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The Daily Dispatch: January 21, 1862., [Electronic resource], Calumnies of Liberated prisoners. (search)
City Council. --The Council held a special meeting last evening, the following members being in attendance: Messrs. Saunders, Grattan, Denoon, Stokes, Haskins, Wynne, Crutchfield, Glazebrook, Burr, Griffin, Hill, and Scott. Death of Ex-President Tyler. Mr. Grattan submitted the following preamble and resolutions, which were unanimously adopted: The Council of the city of Richmond have heard with deep regret of the death of Hon John Tyler. The positions which he has occupied, and the services he has rendered to the country, have ensured to him an eminent and honored name and place in her history, whilst his virtues as a man, and his qualities as a gentleman, have won for him the respect and affection of all who knew him. The Council feel that, though he has fallen full of years and of honors, he has left us too soon, and the country may well lament the loss of his enlarged experience, his practical wisdom; and his unselfish patriotism, in this day of her trial.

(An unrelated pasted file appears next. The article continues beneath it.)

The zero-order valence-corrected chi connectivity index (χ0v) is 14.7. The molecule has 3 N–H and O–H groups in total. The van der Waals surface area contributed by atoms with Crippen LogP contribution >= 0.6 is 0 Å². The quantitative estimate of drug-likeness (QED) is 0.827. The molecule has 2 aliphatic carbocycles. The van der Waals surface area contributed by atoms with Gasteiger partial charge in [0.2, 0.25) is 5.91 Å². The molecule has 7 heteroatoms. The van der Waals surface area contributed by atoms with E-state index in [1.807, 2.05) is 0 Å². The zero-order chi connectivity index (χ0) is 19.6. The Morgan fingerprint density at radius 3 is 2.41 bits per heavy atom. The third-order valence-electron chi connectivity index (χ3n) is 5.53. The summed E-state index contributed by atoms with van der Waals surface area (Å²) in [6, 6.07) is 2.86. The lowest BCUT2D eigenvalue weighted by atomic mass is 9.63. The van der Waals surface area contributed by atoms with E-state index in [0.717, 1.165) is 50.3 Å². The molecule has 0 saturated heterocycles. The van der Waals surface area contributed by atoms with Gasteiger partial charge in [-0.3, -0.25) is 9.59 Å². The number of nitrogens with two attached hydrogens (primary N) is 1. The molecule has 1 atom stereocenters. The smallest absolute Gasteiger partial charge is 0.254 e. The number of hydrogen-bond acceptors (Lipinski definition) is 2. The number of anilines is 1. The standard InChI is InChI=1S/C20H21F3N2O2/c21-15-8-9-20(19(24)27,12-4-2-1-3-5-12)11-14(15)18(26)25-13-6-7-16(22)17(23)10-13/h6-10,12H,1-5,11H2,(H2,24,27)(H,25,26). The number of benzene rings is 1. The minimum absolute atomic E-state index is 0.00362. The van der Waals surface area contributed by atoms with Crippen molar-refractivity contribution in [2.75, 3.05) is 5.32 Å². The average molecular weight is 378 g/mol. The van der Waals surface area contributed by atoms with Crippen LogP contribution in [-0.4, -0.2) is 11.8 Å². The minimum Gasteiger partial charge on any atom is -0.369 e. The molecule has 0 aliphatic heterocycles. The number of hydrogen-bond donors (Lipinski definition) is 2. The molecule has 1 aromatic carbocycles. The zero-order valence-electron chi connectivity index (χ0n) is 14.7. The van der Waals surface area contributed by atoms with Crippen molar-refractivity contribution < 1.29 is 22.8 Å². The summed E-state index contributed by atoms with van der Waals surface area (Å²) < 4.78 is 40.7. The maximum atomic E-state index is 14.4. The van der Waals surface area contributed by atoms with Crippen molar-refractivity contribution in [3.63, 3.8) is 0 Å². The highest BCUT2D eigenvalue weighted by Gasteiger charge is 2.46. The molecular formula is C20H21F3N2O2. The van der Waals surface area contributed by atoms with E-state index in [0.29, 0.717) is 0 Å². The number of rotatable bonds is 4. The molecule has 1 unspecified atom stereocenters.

The Daily Dispatch: January 21, 1862., [Electronic resource], Empty Menaces. (search)
Mayor's Court. --The first case called was that of Lavinia Scott, a free woman of color, charged with stealing a gold pencil, four underskirts, three linen handkerchiefs, three collars, a parasol, and several other articles of female apparel, from Miss Mildred Bowden. Miss Bowden deposed that these articles were stolen from her on Friday last; a silk bonnet was stolen at the same time; and on the day previous, two silk dress patterns were stolen from her, and neither the bonnet nor t
nd saw a little Irish boy, and asked him had any one brought any clothes there for sale.
The little boy said a colored woman brought a bonnet to sell to his mother, and he carried me to this house, where I found the things.
The negro woman (Lavinia Scott) said they were brought to her house by a little white boy who wanted to sell them; that she refused to buy, and he asked her to let them stay until he came for them.
Mr. Carr, for the defence, deposed to the good character of the negro
The Daily Dispatch: January 23, 1862., [Electronic resource], The Rebuilding of